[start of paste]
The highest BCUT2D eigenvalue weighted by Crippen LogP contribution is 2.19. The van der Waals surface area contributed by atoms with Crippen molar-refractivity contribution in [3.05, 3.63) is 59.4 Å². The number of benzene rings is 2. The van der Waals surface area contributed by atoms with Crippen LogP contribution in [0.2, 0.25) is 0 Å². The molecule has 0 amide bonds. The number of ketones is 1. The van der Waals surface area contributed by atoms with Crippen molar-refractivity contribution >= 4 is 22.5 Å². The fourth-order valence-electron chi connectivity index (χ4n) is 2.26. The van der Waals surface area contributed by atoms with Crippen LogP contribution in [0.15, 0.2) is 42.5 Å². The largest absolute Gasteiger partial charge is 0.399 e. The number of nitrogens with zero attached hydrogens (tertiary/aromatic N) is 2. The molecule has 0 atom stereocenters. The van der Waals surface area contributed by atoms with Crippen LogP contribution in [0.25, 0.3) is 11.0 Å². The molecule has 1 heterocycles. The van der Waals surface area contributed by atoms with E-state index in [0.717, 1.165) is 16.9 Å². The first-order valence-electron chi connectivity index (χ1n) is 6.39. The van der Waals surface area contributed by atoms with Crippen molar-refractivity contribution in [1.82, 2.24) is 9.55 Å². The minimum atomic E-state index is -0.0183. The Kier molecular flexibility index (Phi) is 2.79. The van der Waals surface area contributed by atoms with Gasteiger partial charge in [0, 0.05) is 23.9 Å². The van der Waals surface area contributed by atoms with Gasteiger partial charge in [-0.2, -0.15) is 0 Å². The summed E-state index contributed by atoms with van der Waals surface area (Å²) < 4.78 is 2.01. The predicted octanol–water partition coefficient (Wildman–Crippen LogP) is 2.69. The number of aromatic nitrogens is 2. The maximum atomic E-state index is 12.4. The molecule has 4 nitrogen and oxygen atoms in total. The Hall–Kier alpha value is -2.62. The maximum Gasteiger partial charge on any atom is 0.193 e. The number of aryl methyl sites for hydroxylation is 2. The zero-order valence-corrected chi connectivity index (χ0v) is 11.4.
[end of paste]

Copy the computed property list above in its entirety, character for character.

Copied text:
The highest BCUT2D eigenvalue weighted by Crippen LogP contribution is 2.19. The van der Waals surface area contributed by atoms with Crippen molar-refractivity contribution in [3.05, 3.63) is 59.4 Å². The number of benzene rings is 2. The van der Waals surface area contributed by atoms with Crippen LogP contribution in [0.2, 0.25) is 0 Å². The molecule has 0 amide bonds. The number of ketones is 1. The van der Waals surface area contributed by atoms with Crippen molar-refractivity contribution >= 4 is 22.5 Å². The fourth-order valence-electron chi connectivity index (χ4n) is 2.26. The van der Waals surface area contributed by atoms with Crippen LogP contribution in [0.15, 0.2) is 42.5 Å². The largest absolute Gasteiger partial charge is 0.399 e. The number of nitrogens with zero attached hydrogens (tertiary/aromatic N) is 2. The molecule has 0 atom stereocenters. The van der Waals surface area contributed by atoms with Crippen LogP contribution in [0.25, 0.3) is 11.0 Å². The molecule has 1 heterocycles. The van der Waals surface area contributed by atoms with E-state index in [0.717, 1.165) is 16.9 Å². The first-order valence-electron chi connectivity index (χ1n) is 6.39. The van der Waals surface area contributed by atoms with Crippen molar-refractivity contribution in [1.82, 2.24) is 9.55 Å². The minimum atomic E-state index is -0.0183. The Kier molecular flexibility index (Phi) is 2.79. The van der Waals surface area contributed by atoms with Gasteiger partial charge in [0, 0.05) is 23.9 Å². The van der Waals surface area contributed by atoms with Gasteiger partial charge in [-0.2, -0.15) is 0 Å². The summed E-state index contributed by atoms with van der Waals surface area (Å²) < 4.78 is 2.01. The predicted octanol–water partition coefficient (Wildman–Crippen LogP) is 2.69. The number of aromatic nitrogens is 2. The maximum atomic E-state index is 12.4. The molecule has 4 nitrogen and oxygen atoms in total. The Hall–Kier alpha value is -2.62. The maximum Gasteiger partial charge on any atom is 0.193 e. The number of aryl methyl sites for hydroxylation is 2. The zero-order valence-corrected chi connectivity index (χ0v) is 11.4.